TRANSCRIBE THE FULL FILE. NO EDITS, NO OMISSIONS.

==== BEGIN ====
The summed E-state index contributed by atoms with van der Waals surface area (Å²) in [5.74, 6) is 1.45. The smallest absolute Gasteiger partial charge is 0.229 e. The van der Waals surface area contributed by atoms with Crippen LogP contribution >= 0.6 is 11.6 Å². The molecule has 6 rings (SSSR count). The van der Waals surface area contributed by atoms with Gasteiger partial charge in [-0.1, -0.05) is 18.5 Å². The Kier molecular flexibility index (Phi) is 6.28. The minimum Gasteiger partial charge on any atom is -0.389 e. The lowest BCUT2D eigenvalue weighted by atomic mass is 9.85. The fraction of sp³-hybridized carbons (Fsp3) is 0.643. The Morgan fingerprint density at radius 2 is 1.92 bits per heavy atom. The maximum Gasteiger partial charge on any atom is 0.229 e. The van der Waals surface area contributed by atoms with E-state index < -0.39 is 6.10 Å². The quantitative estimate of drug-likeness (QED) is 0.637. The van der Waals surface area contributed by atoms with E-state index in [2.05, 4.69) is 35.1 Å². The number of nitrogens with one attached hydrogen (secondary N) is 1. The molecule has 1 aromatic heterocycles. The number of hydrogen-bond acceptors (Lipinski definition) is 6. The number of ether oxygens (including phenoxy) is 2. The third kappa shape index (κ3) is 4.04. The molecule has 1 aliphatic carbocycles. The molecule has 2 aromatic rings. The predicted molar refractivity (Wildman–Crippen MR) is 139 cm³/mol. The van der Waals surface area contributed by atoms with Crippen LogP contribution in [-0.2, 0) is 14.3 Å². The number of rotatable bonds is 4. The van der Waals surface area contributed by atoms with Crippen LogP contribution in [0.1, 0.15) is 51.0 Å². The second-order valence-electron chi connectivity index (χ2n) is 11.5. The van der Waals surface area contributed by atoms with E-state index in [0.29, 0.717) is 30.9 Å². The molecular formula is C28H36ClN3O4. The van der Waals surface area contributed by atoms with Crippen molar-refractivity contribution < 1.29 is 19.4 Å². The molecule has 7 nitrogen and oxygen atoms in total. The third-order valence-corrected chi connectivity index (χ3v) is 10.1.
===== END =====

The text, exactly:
The summed E-state index contributed by atoms with van der Waals surface area (Å²) in [5.74, 6) is 1.45. The smallest absolute Gasteiger partial charge is 0.229 e. The van der Waals surface area contributed by atoms with Crippen LogP contribution >= 0.6 is 11.6 Å². The molecule has 6 rings (SSSR count). The van der Waals surface area contributed by atoms with Gasteiger partial charge in [-0.1, -0.05) is 18.5 Å². The Kier molecular flexibility index (Phi) is 6.28. The minimum Gasteiger partial charge on any atom is -0.389 e. The lowest BCUT2D eigenvalue weighted by atomic mass is 9.85. The fraction of sp³-hybridized carbons (Fsp3) is 0.643. The Morgan fingerprint density at radius 2 is 1.92 bits per heavy atom. The maximum Gasteiger partial charge on any atom is 0.229 e. The van der Waals surface area contributed by atoms with E-state index < -0.39 is 6.10 Å². The quantitative estimate of drug-likeness (QED) is 0.637. The van der Waals surface area contributed by atoms with E-state index in [2.05, 4.69) is 35.1 Å². The number of nitrogens with one attached hydrogen (secondary N) is 1. The molecule has 1 aromatic heterocycles. The number of hydrogen-bond acceptors (Lipinski definition) is 6. The number of ether oxygens (including phenoxy) is 2. The third kappa shape index (κ3) is 4.04. The molecule has 1 aliphatic carbocycles. The molecule has 2 aromatic rings. The predicted molar refractivity (Wildman–Crippen MR) is 139 cm³/mol. The van der Waals surface area contributed by atoms with Crippen LogP contribution in [-0.2, 0) is 14.3 Å². The number of rotatable bonds is 4. The van der Waals surface area contributed by atoms with Crippen LogP contribution in [0.1, 0.15) is 51.0 Å². The second-order valence-electron chi connectivity index (χ2n) is 11.5. The van der Waals surface area contributed by atoms with E-state index in [0.29, 0.717) is 30.9 Å². The molecular formula is C28H36ClN3O4. The van der Waals surface area contributed by atoms with Crippen molar-refractivity contribution < 1.29 is 19.4 Å². The molecule has 7 nitrogen and oxygen atoms in total. The third-order valence-corrected chi connectivity index (χ3v) is 10.1.